Functional Pathology Laboratory Tests can be used to identify biochemical chemistries and metabolic blocks in the body’s physiology.
What is the difference between Conventional and Functional Pathology?
Conventional Lab testing is used routinely to identify levels of hormones, lipids, iron, etc in a blood sample, most of which is coverd by the Medicare system.
Conventional testing is considered the Gold Standard as it is recommended to identify essential blood parameters. There are however, some limitations as functional pathology introduces a new paradigm.
Functional pathology measures metabolic and biochemical blocks in physiology of the body, genetic variants, analytes not measured in conventional testing, metabolites of hormones and neurotransmitters.
State of the art technology is used to validate testing and provide clinically relevant information on your biochemical parameters.
Samples used to test may include, blood, blood spot, urine, saliva, stool, buccal swab or hair.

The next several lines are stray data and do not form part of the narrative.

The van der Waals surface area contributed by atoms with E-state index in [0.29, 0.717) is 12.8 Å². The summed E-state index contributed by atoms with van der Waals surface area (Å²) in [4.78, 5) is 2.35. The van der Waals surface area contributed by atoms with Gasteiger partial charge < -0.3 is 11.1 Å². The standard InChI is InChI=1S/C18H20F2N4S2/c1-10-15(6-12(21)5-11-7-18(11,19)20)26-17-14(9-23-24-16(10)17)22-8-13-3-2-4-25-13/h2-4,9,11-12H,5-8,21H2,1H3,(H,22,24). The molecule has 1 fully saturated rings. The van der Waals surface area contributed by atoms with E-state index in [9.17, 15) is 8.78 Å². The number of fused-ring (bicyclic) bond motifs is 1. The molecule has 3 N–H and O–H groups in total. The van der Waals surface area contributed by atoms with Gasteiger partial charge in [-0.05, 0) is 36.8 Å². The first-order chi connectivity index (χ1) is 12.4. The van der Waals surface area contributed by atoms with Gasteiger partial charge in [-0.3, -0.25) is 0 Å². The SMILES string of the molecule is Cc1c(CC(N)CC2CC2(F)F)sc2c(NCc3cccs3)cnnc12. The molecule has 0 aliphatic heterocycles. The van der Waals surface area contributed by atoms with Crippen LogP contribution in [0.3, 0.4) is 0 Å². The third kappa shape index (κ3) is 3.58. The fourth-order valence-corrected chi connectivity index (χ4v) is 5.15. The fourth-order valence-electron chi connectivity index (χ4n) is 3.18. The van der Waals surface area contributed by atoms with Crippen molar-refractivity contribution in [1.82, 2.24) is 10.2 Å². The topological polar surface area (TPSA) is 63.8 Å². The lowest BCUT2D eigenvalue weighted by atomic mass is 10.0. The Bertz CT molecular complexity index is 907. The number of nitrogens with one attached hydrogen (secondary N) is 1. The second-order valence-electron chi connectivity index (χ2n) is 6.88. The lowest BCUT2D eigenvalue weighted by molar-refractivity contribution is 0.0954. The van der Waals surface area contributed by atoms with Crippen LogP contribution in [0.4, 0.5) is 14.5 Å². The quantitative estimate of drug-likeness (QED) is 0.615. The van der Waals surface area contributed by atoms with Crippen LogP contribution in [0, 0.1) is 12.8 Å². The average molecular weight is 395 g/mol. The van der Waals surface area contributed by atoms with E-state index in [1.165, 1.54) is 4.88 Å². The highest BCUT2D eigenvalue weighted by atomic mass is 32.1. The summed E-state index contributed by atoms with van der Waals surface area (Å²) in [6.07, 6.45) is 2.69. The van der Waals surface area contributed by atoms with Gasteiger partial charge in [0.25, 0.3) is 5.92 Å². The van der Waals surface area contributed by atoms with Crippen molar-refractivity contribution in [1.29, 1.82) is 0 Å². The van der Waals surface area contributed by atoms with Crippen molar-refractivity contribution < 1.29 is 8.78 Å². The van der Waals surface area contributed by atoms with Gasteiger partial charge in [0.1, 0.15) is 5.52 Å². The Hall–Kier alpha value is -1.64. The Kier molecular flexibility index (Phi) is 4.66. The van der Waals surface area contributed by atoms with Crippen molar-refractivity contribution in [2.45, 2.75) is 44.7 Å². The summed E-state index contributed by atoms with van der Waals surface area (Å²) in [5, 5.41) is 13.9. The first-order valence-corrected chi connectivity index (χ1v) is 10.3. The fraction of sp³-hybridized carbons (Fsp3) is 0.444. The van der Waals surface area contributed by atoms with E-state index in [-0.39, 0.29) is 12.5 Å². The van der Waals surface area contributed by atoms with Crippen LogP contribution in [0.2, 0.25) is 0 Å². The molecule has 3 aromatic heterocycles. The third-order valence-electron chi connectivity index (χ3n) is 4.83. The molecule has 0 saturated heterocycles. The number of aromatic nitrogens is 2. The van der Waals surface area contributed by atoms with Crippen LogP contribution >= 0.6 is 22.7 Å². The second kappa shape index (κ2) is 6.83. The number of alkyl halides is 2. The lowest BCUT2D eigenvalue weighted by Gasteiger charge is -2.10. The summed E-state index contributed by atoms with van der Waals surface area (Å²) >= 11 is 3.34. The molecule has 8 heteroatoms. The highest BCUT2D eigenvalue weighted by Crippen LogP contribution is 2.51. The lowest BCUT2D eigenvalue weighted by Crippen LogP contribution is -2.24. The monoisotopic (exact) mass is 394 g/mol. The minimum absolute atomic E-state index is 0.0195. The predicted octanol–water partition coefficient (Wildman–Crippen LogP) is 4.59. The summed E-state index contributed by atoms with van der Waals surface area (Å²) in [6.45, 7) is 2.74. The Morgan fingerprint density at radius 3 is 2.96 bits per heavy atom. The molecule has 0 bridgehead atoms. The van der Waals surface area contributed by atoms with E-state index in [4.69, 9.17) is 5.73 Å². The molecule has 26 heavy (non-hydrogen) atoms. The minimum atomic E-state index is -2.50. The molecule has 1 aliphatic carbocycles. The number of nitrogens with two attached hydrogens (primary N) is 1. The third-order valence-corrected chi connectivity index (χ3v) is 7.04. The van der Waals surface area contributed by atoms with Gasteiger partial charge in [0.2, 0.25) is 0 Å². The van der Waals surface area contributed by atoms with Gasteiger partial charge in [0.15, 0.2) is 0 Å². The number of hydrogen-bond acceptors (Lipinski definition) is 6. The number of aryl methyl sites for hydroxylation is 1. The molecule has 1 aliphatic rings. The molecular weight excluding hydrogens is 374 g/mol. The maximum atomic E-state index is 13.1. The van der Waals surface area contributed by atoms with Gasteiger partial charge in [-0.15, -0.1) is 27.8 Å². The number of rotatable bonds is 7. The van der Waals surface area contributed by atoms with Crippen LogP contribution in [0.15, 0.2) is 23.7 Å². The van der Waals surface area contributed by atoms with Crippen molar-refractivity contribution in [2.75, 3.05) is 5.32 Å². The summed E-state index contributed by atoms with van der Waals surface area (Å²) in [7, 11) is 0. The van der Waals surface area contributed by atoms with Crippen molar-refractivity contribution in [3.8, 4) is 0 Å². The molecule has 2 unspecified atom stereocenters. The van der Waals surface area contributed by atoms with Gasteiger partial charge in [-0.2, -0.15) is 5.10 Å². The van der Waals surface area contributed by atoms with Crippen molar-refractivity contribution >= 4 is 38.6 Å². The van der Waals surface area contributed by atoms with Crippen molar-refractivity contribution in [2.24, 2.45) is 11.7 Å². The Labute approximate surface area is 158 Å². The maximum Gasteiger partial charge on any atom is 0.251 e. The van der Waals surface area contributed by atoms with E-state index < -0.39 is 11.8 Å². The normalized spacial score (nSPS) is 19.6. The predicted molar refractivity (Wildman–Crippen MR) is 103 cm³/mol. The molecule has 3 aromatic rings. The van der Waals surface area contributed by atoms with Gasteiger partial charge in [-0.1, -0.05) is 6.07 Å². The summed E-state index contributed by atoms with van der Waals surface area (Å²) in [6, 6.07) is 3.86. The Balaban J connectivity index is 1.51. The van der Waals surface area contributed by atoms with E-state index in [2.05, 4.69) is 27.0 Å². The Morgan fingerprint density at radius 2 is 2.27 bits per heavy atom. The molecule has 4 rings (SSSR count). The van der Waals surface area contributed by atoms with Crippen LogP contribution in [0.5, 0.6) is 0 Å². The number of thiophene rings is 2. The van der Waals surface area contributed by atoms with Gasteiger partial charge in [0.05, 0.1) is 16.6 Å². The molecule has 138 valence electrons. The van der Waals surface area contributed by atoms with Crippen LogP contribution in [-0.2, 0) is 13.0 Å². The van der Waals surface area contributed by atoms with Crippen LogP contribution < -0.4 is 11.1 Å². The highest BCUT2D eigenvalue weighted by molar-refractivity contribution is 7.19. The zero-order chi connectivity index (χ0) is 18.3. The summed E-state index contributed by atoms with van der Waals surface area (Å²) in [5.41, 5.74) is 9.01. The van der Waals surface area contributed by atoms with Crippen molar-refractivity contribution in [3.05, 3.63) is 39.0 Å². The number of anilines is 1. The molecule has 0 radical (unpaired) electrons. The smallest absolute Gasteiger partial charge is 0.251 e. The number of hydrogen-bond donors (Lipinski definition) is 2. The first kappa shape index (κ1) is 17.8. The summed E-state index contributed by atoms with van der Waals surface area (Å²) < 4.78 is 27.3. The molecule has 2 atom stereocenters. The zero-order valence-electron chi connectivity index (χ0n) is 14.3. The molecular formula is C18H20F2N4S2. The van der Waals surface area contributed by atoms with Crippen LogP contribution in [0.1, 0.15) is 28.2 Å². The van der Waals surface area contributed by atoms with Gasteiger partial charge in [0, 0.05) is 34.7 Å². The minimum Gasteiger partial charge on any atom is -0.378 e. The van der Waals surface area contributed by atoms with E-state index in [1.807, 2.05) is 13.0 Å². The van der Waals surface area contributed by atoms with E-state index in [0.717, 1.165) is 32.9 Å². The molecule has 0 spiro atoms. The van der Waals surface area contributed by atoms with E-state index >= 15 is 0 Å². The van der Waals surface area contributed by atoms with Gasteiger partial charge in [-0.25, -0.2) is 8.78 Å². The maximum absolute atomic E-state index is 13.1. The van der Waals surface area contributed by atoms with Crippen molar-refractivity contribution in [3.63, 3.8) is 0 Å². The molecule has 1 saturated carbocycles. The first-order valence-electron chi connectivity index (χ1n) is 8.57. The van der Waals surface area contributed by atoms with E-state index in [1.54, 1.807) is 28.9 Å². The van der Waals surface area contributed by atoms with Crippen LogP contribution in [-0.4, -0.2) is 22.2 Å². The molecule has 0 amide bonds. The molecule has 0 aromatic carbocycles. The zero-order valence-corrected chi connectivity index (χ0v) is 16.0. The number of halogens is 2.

Can’t handle a blood draw? Not to worry, some tests are now performed in a finger prick blood spot sample.
Hormones are conventionally measured in a blood sample. Progesterone, for example, can be measured using functional pathology in a blood, blood spot, urine, dried urine or saliva sample. This allows the health practitioner to differentiate between Progesterone that is protein bound or Progesterone that is free and bio-available.
Mental health conditions are typically diagnosed with the assistance of a Diagnostic and Statistical manual (DSM) questionnaire system. Integrative practioners can assess the levels of excitatory and inhibitory neurotransmitters in a simple urine sample and additionally, measure drivers of mental health conditions like zinc and copper levels, pyrroles, hormones, MTHFR genes, etc.